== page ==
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50 years later: reminiscing on the Philadelphia Flyers’ first Stanley Cup championship

(AP Photo)

May 19th, 1974.

The Spectrum, Philadelphia, Pennsylvania.

Game 6 of the Stanley Cup Final between the Boston Bruins and Philadelphia Flyers.

Kate Smith brings the house down with her rendition of “God Bless America” and sets the tone for an epic afternoon of hockey.

Rick MacLeish tips home an André “Moose” Dupont shot past Gilles Gilbert on the power play with 5:12 remaining in the first period. It’s MacLeish’s 13th tally of the playoffs, a franchise record at the time.

Bernie Parent acts as a brick wall in goal at the other end. Save after save is made by the first ever draft pick in franchise history, and they stack up as the game goes on. He ends the contest with 30 total in a shutout effort that helps him claim the Conn Smythe Trophy as postseason MVP.

Gene Hart exclaims, “Ladies and gentlemen, the Flyers are going to win the Stanley Cup! The Flyers win the Stanley Cup! The Flyers win the Stanley Cup! The Flyers have won the Stanley Cup!”

It took just seven seasons for the Flyers to reach hockey’s Mount Everest. An expansion team that had just one winning season out of six entering the 1973-74 campaign, the story of the famed “Broad Street Bullies” is unlikely but remarkable.

The Flyers began their history with middling results and playoff mediocrity. They won the West Division over their five expansion-mates in 1968, only to be abused by the St. Louis Blues in the first round of the playoffs. The Blues would batter them again in 1969, leading Ed Snider and company to build a club that would never be physically intimidated again.

Despite drafting Bobby Clarke, the Flyers would miss the postseason in 1970 and 1972, with another first round exit sandwiched in the middle of those years. Gary Dornhoefer finally got the monkey off their backs with a series-clinching diving goal against the Minnesota North Stars in 1973, giving them just a taste of playoff success. But would the Flyers be ready to take the next step and win a championship?

And could Philadelphia sports fans suffer more disappointment?

The Flyers served as a glimmer of hope while the teams around them struggled. The Eagles last won an NFL Championship in 1960, only to suffer losing seasons in 11 of the next 13 years leading up to 1974. The 76ers won the 1967 NBA Finals behind the heroics of Wilt Chamberlain, only to trade him to the Los Angeles Lakers after the 1968 season and they spiraled into obscurity, lowlighted by a still-franchise-worst 9-73 record in 1973. Including 1974, the Phillies endured seven consecutive losing campaigns and hadn’t won a pennant since the “Whiz Kids” took baseball by storm in 1950.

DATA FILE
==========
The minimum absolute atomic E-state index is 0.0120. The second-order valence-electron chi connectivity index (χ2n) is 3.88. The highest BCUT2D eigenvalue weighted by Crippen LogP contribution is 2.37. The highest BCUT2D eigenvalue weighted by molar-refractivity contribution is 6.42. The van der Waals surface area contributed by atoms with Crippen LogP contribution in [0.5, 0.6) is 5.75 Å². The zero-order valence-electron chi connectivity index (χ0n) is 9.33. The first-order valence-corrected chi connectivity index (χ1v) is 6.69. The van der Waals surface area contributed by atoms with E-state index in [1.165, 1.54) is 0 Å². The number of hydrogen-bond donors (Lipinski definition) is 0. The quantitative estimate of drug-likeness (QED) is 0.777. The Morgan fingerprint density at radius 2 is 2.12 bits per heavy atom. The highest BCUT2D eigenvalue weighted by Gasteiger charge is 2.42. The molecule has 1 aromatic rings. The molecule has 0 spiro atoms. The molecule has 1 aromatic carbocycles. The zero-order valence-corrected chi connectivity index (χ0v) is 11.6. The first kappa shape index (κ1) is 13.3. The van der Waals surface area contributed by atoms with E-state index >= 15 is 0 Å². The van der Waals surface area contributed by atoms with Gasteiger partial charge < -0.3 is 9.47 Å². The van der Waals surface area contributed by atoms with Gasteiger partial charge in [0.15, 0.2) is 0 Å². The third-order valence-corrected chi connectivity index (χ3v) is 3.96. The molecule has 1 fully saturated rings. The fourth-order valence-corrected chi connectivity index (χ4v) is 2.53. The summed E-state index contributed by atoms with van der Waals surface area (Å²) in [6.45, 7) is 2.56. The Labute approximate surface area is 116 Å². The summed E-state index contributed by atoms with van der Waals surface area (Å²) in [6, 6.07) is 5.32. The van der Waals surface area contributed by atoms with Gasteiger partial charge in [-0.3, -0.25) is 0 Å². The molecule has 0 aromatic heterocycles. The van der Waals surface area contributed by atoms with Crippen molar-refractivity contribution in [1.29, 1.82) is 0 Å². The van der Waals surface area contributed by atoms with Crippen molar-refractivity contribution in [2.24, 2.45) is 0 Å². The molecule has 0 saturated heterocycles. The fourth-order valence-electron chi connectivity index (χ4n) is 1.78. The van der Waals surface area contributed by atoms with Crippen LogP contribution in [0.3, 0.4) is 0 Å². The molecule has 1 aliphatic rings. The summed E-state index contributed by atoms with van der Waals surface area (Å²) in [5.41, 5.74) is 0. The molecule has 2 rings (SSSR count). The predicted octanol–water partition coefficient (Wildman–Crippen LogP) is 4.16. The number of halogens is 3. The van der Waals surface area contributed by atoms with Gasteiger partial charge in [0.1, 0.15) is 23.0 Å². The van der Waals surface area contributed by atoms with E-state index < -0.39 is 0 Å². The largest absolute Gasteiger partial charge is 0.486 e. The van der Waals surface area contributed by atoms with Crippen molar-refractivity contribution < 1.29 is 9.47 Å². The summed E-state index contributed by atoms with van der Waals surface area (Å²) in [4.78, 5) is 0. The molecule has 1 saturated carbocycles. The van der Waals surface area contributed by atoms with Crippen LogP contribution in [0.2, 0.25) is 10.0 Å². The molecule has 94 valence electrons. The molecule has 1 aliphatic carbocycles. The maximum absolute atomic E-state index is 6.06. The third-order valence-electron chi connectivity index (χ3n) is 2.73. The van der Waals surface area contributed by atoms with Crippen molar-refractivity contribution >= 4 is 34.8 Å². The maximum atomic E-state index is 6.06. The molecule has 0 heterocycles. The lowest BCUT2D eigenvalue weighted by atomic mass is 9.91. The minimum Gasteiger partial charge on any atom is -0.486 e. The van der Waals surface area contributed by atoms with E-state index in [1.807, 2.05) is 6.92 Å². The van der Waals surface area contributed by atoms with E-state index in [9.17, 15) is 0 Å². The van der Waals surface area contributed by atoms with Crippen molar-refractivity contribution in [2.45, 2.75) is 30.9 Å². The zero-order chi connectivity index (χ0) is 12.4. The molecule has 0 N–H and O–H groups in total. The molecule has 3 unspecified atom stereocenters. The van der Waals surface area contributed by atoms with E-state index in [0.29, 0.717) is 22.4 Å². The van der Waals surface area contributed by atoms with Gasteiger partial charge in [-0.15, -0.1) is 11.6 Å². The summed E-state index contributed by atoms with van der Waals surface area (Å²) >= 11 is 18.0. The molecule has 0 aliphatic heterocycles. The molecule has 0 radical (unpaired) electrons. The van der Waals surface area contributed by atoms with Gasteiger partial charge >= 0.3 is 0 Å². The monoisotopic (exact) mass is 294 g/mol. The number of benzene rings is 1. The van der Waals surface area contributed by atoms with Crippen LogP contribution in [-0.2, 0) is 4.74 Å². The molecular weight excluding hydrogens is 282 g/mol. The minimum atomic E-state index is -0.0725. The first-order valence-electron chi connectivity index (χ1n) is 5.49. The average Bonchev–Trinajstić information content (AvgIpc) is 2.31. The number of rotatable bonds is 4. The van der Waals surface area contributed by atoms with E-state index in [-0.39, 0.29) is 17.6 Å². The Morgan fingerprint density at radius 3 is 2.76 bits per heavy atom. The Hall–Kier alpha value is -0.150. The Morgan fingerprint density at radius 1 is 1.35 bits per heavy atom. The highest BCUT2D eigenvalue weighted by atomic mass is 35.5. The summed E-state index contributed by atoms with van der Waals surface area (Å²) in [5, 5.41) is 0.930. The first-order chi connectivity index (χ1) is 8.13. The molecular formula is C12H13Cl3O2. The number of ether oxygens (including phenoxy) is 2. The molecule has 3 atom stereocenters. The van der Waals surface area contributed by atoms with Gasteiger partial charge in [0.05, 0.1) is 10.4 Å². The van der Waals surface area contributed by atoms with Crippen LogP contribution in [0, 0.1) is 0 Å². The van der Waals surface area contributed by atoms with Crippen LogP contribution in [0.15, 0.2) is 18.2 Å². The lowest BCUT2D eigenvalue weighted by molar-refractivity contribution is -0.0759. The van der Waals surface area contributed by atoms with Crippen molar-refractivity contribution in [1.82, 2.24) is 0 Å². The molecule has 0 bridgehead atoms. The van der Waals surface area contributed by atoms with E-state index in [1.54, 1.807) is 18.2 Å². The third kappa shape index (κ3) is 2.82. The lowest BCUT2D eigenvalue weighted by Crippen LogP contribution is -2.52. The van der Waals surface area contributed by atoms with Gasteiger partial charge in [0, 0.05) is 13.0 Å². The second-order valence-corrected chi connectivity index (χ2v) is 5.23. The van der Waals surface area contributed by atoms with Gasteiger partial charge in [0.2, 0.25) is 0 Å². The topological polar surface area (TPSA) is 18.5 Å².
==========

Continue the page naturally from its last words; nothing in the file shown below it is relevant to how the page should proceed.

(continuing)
Philadelphia was starved for a winning team, and general manager Keith Allen and head coach Fred Shero concocted a bruising, physical, poised hockey team that could beat anyone with their sticks and fists alike. Led by three Hall of Famers in Bobby Clarke, Bill Barber, and Bernie Parent, the Flyers would deliver on the city’s championship hopes.

The Flyers proceeded to ride a dominant 50-16-12 regular season to the 1974 West Division crown and faced the Atlanta Flames in the opening round of the Stanley Cup Playoffs. After sweeping the Flames, the Flyers took on the New York Rangers and after riding the momentum of a Dave “The Hammer” Schultz beatdown on Dale Rolfe in Game 7, Philadelphia became the first expansion team to ever defeat an Original Six franchise in a playoff series.

The series set up a thrilling matchup against the Boston Bruins, another Original Six club that had won two of the previous four Stanley Cups. Led by a trio of Hall of Famers in Bobby Orr, Phil Esposito, and Johnny Bucyk, along with other stars such as Wayne Cashman, Ken Hodge, and Derek Sanderson, Boston had not lost to the Flyers on home ice since their first ever meeting on November 12th, 1967 – a span of 19 games. The Bruins also owned an insane 30-4-4 against the Flyers all-time up to the 1974 Final, rendering the Orange and Black as enormous underdogs.

Game 1 at Boston Garden was a nail-biter that was decided with just 22 seconds left on an Orr slap shot from the point that eluded Parent to give the Bruins a 3-2 victory and the 1-0 series lead.

Game 2 saw the Flyers trail late in the third period before André Dupont fired home the tying goal with 52 seconds remaining, forcing overtime. Then after Bill Flett spotted Clarke at the doorstep with a pass, the captain capitalized in the extra frame to tie the series up going back to Philadelphia.

The Flyers then rattled off consecutive wins at The Spectrum in Games 3 and 4 to take a commanding 3-1 series lead, pushing the Bruins to the brink of elimination with the Stanley Cup in sight. The Flyers scored four unanswered goals in Game 3 to win, 4-1, before using two third period tallies in Game 4 from Barber and Dupont to break a 2-2 stalemate and win, 4-2.

Boston returned the favor in Game 5 with a 5-1 thrashing on home ice and regained their Garden swagger, putting pressure on the Flyers to get the job done in Game 6 at The Spectrum.

May 19th, 1974. Fifty years ago, today.

Bernie Parent. Ed Van Impe. Tom Bladon. Barry Ashbee. André Dupont. Bill Barber. Dave Schultz. Bob Kelly. Bill Clement. Don Saleski. Gary Dornhoefer. Joe Watson. Terry Crisp. Bobby Clarke. Simon Nolet. Ross Lonsberry. Rick MacLeish. Jimmy Watson. Bill Flett. Orest Kindrachuk. Bruce Cowick. Bobby Taylor.

The most immortalized team in Philadelphia Flyers history, and one of the most revered in the history of the Philadelphia sports landscape.

Win today, and we walk together forever.

Managing Editor at Flyers Nation. Proud lifelong supporter of the Philadelphia Flyers and all things hockey related. Steve Mason's #1 fan.

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